Seven people have been killed in Lebanon’s northern city of Tripoli as clashes between Sunni Muslims and Alawites, fuelled by tensions over the war in Syria, continued for a second night, security and medical sources said on Tuesday.
Around 100 people have also been wounded since the fighting erupted on Monday evening, they said.
Gunmen in the Sunni district of Bab al-Tabbaneh and their Alawite rivals in Jebel Mohsen have exchanged gun and grenade fire, despite action by Lebanese troops deployed in the port city, residents said.
Two of the dead men were identified as residents of Jebel Mohsen, a hill inhabited mainly by Alawites which overlooks the predominantly Sunni area below, where five people were killed, medical sources said.
The area is one of Lebanon’s most volatile sectarian fault lines and chronic Sunni-Alawite tensions in Tripoli have been heightened by the 17-month-old, mainly Sunni, uprising in Syria against President Bashar al-Assad, an Alawite. Clashes in the city killed 15 people in early June.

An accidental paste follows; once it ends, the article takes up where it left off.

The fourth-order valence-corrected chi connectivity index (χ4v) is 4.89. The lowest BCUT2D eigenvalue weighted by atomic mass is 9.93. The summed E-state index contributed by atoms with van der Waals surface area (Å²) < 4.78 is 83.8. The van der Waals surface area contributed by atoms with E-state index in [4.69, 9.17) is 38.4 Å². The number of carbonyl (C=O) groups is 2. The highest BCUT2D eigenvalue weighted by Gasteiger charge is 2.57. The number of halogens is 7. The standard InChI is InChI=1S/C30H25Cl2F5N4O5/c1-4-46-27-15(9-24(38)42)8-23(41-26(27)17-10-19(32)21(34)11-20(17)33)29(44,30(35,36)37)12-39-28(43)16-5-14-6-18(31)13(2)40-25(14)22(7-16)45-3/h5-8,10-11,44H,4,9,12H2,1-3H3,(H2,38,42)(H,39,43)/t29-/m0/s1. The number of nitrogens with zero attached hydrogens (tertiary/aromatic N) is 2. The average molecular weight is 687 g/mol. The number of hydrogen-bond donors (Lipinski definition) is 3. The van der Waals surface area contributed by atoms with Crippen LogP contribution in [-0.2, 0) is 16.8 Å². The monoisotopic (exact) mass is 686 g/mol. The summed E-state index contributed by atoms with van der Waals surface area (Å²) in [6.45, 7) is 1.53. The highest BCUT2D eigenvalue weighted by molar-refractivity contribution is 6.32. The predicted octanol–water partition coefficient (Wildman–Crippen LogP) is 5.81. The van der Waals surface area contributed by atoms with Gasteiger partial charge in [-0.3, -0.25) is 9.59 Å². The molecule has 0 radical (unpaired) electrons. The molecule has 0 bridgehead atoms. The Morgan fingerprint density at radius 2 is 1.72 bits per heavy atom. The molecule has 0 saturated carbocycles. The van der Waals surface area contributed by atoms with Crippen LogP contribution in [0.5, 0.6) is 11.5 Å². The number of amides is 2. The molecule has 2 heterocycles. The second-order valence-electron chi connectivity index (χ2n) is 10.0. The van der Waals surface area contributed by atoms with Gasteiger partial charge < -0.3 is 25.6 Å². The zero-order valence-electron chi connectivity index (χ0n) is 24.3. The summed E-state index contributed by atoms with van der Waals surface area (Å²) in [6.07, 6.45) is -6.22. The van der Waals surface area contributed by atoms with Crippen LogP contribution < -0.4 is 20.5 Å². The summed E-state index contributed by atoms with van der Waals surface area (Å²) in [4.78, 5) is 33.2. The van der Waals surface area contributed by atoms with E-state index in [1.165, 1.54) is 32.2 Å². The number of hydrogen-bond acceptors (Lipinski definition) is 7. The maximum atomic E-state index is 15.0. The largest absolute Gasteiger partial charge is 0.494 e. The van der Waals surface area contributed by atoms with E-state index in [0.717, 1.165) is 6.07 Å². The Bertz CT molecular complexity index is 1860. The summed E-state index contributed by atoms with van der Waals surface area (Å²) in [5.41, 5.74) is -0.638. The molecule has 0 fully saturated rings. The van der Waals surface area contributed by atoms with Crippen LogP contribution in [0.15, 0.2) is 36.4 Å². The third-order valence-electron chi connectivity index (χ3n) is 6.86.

An army statement said soldiers had raided buildings used by gunmen and “retaliated swiftly against sources of gunfire”. It said five soldiers were wounded on Monday evening and five, including an officer, were injured on Tuesday by a hand grenade lobbed at an army base.
In addition, dozens of civilians and fighters were wounded in Bab al-Tabbaneh and in Jebel Mohsen, residents and medics said.